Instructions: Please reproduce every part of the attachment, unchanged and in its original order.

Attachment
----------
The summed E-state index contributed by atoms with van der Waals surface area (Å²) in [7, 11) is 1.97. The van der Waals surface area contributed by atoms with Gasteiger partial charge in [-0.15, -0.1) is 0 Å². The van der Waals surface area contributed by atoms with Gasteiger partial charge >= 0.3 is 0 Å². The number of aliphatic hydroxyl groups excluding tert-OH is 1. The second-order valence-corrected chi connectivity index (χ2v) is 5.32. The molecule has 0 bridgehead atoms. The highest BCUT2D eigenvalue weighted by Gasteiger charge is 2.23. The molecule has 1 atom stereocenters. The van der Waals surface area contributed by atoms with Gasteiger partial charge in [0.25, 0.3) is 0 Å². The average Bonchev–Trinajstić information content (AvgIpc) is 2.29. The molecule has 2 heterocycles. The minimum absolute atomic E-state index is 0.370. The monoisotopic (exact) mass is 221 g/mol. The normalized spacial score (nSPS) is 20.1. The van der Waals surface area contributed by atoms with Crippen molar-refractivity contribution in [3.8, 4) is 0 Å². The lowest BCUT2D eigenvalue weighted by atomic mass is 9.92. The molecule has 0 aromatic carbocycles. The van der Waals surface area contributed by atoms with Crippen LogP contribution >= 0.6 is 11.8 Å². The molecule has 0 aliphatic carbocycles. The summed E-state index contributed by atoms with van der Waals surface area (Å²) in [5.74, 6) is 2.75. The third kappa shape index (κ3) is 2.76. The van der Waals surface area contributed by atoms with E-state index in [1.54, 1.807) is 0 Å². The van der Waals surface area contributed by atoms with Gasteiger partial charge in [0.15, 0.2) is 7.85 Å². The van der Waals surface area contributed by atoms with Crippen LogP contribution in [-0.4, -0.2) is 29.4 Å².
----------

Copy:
The summed E-state index contributed by atoms with van der Waals surface area (Å²) in [7, 11) is 1.97. The van der Waals surface area contributed by atoms with Gasteiger partial charge in [-0.15, -0.1) is 0 Å². The van der Waals surface area contributed by atoms with Gasteiger partial charge >= 0.3 is 0 Å². The number of aliphatic hydroxyl groups excluding tert-OH is 1. The second-order valence-corrected chi connectivity index (χ2v) is 5.32. The molecule has 0 bridgehead atoms. The highest BCUT2D eigenvalue weighted by Gasteiger charge is 2.23. The molecule has 1 atom stereocenters. The van der Waals surface area contributed by atoms with Gasteiger partial charge in [0.25, 0.3) is 0 Å². The average Bonchev–Trinajstić information content (AvgIpc) is 2.29. The molecule has 2 heterocycles. The minimum absolute atomic E-state index is 0.370. The monoisotopic (exact) mass is 221 g/mol. The normalized spacial score (nSPS) is 20.1. The van der Waals surface area contributed by atoms with Crippen molar-refractivity contribution in [3.8, 4) is 0 Å². The lowest BCUT2D eigenvalue weighted by atomic mass is 9.92. The molecule has 0 aromatic carbocycles. The van der Waals surface area contributed by atoms with Crippen LogP contribution >= 0.6 is 11.8 Å². The molecule has 0 aliphatic carbocycles. The summed E-state index contributed by atoms with van der Waals surface area (Å²) in [5.74, 6) is 2.75. The third kappa shape index (κ3) is 2.76. The van der Waals surface area contributed by atoms with E-state index in [1.54, 1.807) is 0 Å². The van der Waals surface area contributed by atoms with Gasteiger partial charge in [0.15, 0.2) is 7.85 Å². The van der Waals surface area contributed by atoms with Crippen LogP contribution in [-0.4, -0.2) is 29.4 Å².